Table 4. Case 5: OD deposit. Source: David N. French Metallurgists
Scanning electron microscope (SEM) images were taken at high magnification on the OD of the cleaned tube sample. In Figures 13 and 13, SEM images revealed a linear indication on the cleaned tube sample, indicating some fireside corrosion. Inhibited acid was used for cleaning. This is a view from the surface of a longitudinal line of intergranular corrosion like that shown in cross-section in Figure 10. The corrosion may have followed a line of nonmetallic inclusions in the steel or a die mark.
13. Scanning electron microscope (SEM) image (30x magnification) of the tube OD. The linear indication is shown by the arrow. Courtesy: David N. French Metallurgists
14. SEM image of the tube OD with a close-up of the linear indication at 645x magnification. Courtesy: David N. French Metallurgists
Hemispherical-shaped surface pits were observed on the cleaned sample. At high magnification (Figure 15), some intergranular attack could be seen inside these hemispherical pits. This attack at the grain boundaries is due to lack of protective scale there. The scale was apparently removed in service, perhaps by a molten or semi-molten phase.
15. SEM image of the tube OD with a close-up of the linear indication at 1,810x magnification. Shown is intergranular attack inside a pit. Courtesy: David N. French Metallurgists
The tube suffered wall thinning resulting from fireside corrosion at a rate of 15 mils/year. This is a high rate of corrosion, though none of the measured wall thickness values was below the MWT of 0.240 inch. Reducing conditions in the furnace may have contributed to the OD corrosion. The formation of low-melting species on the tube OD may also have led to rapid corrosion. Chloride and sulfide species had dissolved the protective iron oxide, exposing bare steel to the corrosive environment, resulting in significant wall loss. Potassium pyrosulfate may have formed in the OD deposit and contributed to wall loss. The presence of lead and zinc may have further reduced the melting points of OD deposit. Typical carbon steel microstructure, with ferrite and pearlite, was observed without any degradation.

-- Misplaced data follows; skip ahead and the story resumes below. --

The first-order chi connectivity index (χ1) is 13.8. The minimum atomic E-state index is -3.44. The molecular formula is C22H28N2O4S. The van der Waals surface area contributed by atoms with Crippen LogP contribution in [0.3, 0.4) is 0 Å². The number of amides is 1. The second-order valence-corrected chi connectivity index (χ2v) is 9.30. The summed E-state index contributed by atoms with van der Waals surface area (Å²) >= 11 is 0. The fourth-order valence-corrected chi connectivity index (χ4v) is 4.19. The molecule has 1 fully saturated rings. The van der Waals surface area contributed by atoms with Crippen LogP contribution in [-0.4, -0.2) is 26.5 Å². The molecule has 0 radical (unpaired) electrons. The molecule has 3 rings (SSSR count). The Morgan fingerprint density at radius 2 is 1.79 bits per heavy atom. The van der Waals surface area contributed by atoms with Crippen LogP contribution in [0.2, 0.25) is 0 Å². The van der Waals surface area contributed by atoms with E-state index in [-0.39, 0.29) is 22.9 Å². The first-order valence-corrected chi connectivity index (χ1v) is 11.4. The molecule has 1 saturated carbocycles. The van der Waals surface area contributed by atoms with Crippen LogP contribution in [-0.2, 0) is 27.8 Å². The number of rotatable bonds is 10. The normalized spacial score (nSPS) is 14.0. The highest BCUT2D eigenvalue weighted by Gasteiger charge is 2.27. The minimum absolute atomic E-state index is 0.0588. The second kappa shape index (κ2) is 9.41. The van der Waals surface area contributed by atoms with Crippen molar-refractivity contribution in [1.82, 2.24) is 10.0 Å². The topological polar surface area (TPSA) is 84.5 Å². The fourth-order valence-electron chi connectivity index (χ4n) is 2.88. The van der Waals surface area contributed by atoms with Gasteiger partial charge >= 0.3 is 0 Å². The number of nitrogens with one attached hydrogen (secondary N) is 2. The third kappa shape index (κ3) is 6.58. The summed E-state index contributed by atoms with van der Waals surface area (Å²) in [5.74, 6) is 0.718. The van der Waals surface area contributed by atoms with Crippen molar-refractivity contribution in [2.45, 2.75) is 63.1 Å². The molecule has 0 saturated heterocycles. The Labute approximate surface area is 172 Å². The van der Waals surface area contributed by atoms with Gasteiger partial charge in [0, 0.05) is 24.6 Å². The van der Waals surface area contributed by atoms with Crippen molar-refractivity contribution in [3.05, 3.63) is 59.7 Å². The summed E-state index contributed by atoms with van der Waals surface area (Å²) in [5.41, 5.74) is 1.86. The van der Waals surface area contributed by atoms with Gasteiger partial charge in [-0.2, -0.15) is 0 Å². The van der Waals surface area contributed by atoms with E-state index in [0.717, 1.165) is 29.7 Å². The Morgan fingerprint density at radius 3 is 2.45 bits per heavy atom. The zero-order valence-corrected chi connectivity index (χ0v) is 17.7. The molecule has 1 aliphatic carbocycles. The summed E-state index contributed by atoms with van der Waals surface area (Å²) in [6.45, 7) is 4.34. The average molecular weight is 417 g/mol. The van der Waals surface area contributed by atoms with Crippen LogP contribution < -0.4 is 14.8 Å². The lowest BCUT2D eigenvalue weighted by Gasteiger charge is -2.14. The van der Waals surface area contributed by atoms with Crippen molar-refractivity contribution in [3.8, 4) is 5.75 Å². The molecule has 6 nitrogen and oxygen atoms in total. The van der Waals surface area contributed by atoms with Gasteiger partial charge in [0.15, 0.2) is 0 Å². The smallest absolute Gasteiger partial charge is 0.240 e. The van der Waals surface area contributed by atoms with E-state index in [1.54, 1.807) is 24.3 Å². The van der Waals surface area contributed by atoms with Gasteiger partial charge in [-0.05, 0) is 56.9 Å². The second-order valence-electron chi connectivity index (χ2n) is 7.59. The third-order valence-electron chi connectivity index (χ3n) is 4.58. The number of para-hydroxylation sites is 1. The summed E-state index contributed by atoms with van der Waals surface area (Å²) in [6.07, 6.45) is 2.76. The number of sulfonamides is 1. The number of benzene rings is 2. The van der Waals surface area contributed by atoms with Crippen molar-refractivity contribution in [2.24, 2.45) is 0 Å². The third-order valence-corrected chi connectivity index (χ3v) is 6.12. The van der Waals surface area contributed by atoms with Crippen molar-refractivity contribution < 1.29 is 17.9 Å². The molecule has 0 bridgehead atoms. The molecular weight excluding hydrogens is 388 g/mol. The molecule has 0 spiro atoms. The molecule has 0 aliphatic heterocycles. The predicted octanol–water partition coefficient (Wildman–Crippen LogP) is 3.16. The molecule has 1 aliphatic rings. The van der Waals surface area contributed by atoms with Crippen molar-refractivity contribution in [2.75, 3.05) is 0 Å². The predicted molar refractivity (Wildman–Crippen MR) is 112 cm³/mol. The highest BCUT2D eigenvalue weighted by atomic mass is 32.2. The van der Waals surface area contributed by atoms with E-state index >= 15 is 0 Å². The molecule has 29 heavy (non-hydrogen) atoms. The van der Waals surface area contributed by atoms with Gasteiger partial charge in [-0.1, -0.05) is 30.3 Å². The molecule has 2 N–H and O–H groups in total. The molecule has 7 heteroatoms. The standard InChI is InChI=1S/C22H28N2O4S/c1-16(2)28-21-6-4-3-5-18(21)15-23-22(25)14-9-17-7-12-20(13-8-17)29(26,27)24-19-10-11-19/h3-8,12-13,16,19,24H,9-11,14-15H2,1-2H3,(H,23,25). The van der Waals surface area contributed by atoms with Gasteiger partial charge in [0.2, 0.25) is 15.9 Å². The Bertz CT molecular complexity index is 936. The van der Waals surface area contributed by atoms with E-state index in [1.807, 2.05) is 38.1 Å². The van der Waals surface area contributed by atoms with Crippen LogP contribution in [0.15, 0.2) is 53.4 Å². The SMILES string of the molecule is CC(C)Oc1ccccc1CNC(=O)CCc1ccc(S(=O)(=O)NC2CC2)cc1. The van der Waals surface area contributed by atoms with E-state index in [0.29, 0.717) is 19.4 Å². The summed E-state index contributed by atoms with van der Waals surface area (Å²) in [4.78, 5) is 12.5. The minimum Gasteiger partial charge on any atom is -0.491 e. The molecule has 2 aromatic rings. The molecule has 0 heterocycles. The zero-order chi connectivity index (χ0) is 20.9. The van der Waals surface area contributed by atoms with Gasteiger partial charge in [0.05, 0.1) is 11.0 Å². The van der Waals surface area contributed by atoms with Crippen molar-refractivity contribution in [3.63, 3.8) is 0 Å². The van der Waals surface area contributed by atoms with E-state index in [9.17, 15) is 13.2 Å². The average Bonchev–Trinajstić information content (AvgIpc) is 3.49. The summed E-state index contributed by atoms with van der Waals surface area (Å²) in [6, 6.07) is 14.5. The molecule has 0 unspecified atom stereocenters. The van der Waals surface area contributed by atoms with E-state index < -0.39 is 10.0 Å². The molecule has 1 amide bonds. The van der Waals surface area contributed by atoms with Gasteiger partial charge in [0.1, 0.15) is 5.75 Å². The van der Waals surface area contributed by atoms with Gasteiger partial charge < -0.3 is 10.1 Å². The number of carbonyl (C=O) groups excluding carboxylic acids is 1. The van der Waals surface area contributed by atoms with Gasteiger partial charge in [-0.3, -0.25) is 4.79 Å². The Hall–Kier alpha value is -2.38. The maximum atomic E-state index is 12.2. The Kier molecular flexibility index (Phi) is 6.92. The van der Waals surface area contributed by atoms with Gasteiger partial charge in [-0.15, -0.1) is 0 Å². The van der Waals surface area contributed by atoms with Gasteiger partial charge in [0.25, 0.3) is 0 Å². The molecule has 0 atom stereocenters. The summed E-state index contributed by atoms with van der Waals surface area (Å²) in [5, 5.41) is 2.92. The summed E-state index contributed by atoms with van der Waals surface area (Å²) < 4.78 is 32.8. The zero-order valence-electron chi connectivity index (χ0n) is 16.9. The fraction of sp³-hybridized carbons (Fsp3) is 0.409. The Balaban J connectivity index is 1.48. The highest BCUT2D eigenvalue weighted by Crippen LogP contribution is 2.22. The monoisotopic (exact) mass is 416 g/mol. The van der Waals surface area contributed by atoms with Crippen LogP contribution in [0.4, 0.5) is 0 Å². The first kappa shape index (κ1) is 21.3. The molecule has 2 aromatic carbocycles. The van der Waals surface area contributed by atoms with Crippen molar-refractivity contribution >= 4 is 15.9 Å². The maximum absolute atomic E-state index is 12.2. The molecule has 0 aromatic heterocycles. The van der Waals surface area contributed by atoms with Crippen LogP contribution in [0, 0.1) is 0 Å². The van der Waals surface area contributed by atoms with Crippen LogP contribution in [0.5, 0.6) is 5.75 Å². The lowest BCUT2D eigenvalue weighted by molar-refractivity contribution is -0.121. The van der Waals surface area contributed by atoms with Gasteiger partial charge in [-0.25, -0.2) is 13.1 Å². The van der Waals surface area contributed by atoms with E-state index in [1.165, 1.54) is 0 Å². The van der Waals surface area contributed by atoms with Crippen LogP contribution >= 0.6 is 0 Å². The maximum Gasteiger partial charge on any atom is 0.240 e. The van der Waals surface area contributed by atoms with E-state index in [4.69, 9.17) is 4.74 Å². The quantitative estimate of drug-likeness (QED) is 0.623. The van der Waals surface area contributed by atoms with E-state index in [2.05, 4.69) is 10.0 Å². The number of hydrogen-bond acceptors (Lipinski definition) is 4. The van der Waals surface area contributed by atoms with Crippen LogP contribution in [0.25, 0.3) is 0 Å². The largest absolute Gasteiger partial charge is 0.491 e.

Controlling Fireside Corrosion
Irrespective of the boiler type, fireside corrosion affected the superheater/reheater tubes, resulting in significant wall loss. As demonstrated, waterwall tubes are also susceptible to fireside corrosion. Different methods have been proposed for controlling fireside corrosion, including reducing sulfur content, installing shields, adding additives, and applying corrosion-resistant weld overlays. Following are a few observations about potential options for minimizing fireside corrosion:
- Coal ash corrosion rates drop drastically above 1,250F due to decomposition of complex alkali trisulfates. Shields decrease heat transfer from the flue gas to the steam, resulting in increase of the tube outside temperature above the range of stability of complex trisulfates. To cause oil ash corrosion, impurities in the fuel oil (Na, V, and Pb) along with sulfur must be present. Oil ash corrosion can be minimized by reducing impurities in the fuel and by desulfurization of fuel oil. Unfortunately, desulfurization of fuel oil is not an economical solution. Shields are also an ineffective method of controlling oil ash corrosion, because low-melting species do not thermally decompose, unlike in coal ash corrosion.
- Additives, such as calcium and magnesium, may be helpful to increase the melting point of compounds that are formed on the tubes. The increased melting temperature would be higher than superheater/reheater operating temperatures.
- Maintaining oxidizing conditions inside the furnace potentially eliminates the formation of porous iron sulfide scales instead of protective iron oxides.
- Inaccurate burner angles may result in localized reducing conditions. Therefore, burners should be adjusted per design to have the correct stoichiometric mixture.
- Installation of low-NOx burners in coal-fired boilers has resulted in accelerated waterwall wastage. These low-NOx burners are expected to produce more H2S, instead of SO2 or SO3, in the combustion gas that promotes increase in the corrosion rates.
- Weld overlays of more corrosion-resistant alloys like Alloys 625 and 622 have been proven to be a long-term solution for fireside corrosion. The superior corrosion resistance of these superalloys in both oxidizing and reducing environments containing mixtures of acids has been attributed to the formation of Cr-rich oxides (Cr2O3).